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Book review

Red Sister

by Mark Lawrence

Red Sister by Mark  Lawrence

My headline for this book would be “Somewhat bloody, and completely bloody brilliant”. Five stars, very well earned.

I marvel, yet again, at how absolutely amazing some books can be at immersing you in their umwelt. This one combines great world-building, complex characters, and – most of all – some amazing prose that rises to the level of poetry at times. Because the plot is so stuffed full of surprises, I’m barely going to mention it. There’s great fight scenes (some are quite gory, if that might concern you), there are many hints of underlying glorious ages gone before (leaving, for example, the “focus moon” – which is a marvellous plot device), there is a fleshed-out background philosophy/spiritual side, and of course are heroes to root for and even the villains are multi-faceted. Perhaps the closest book I can think of is how I felt when I read The Blade Itself and found Joe Abercrombie.

In the end, you don’t read books like this for the plot, you read them because of the prose, and the world that envelopes you as you read. And Mark Lawrence does just a fabulous job with this. I haven’t read any of his others, but for sure I will be doing so. I’m not even going to give you any more of the storyline- I’ll just say that you have to read it, because it’s marvellous.

Here are some random snippets, to keep you going. He waxes philosophical at times – let’s look at time itself:

“All the world and more has rushed eternity’s length to reach this beat of your heart, screaming down the years. And if you let it, the universe, without drawing breath, will press itself through this fractured second and race to the next, on into a new eternity. Everything that is, the echoes of everything that ever was, the roots of all that will ever be, must pass through this moment that you own. Your only task is to give it pause – to make it notice.”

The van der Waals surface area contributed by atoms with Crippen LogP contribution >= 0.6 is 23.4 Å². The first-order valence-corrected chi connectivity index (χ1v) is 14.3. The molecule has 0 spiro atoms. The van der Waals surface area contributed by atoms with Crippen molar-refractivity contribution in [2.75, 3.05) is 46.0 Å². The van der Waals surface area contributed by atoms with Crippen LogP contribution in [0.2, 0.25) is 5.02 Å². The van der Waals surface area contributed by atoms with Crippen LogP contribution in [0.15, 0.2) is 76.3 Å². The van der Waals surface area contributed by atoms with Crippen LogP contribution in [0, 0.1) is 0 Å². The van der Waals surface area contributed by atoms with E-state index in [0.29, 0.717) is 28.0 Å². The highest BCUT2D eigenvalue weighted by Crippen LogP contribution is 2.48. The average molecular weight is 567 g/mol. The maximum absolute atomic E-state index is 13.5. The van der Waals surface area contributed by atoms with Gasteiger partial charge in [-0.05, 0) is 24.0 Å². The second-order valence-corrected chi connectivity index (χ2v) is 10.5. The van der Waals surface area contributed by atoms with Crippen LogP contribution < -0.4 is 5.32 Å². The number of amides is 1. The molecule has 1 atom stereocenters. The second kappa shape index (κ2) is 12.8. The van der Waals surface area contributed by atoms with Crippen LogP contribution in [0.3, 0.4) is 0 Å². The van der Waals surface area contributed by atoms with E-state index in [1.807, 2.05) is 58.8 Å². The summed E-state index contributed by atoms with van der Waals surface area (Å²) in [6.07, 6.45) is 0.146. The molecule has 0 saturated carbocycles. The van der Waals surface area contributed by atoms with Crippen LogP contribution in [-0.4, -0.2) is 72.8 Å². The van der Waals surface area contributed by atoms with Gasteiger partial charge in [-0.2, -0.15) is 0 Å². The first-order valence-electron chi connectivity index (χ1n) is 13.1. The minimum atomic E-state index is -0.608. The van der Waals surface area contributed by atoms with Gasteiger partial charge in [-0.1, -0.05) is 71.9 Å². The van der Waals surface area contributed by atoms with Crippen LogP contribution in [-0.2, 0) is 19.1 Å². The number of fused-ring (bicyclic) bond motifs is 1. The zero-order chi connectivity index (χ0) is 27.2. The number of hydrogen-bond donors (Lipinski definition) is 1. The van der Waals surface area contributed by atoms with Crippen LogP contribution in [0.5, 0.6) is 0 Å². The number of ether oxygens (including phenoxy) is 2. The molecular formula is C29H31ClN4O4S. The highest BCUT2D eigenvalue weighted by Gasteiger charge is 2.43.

Or

“Your death has not been waiting for your arrival at the appointed hour: it has, for all the years of your life, been racing towards you with the fierce velocity of time’s arrow. It cannot be evaded, it cannot be bargained with, deflected or placated. All that is given to you is the choice: meet it with open eyes and peace in your heart, go gentle to your reward. Or burn bright, take up arms, and fight the bitch.”

The book, you initially guess, and then find confirmed, is about a young girl who ends up in the care of some nuns – people who might, in other worlds, be spiritual and charitable and kind, but who in this world are spiritual and cunning and combat-trained.

“You may be called upon to enforce the authority and the will of the church. It would be better if you did so in a manner that allows the transgressor to see the error of their ways rather than the contents of their body.”

Fight is what they do, and they are very, very, good at it:

“It is important, when killing a nun, to ensure that you bring an army of sufficient size. For Sister Thorn of the Sweet Mercy Convent Lano Tacsis brought two hundred men.”

But sometimes, the prose is just plain philosophical:

“‘It’s hard out there.’ Nona gazed towards the windows. ‘Running’s all right, but when you stop there’s the freezing and the starving and the dying.'”

or

“Children are like cats, only less useful and less furry.”

Enough, or I’ll quote the whole book. And although it’s complete in itself, it’s the first of a trilogy, which I was so thrilled to discover that I just went ahead and bought the others, sight unseen.

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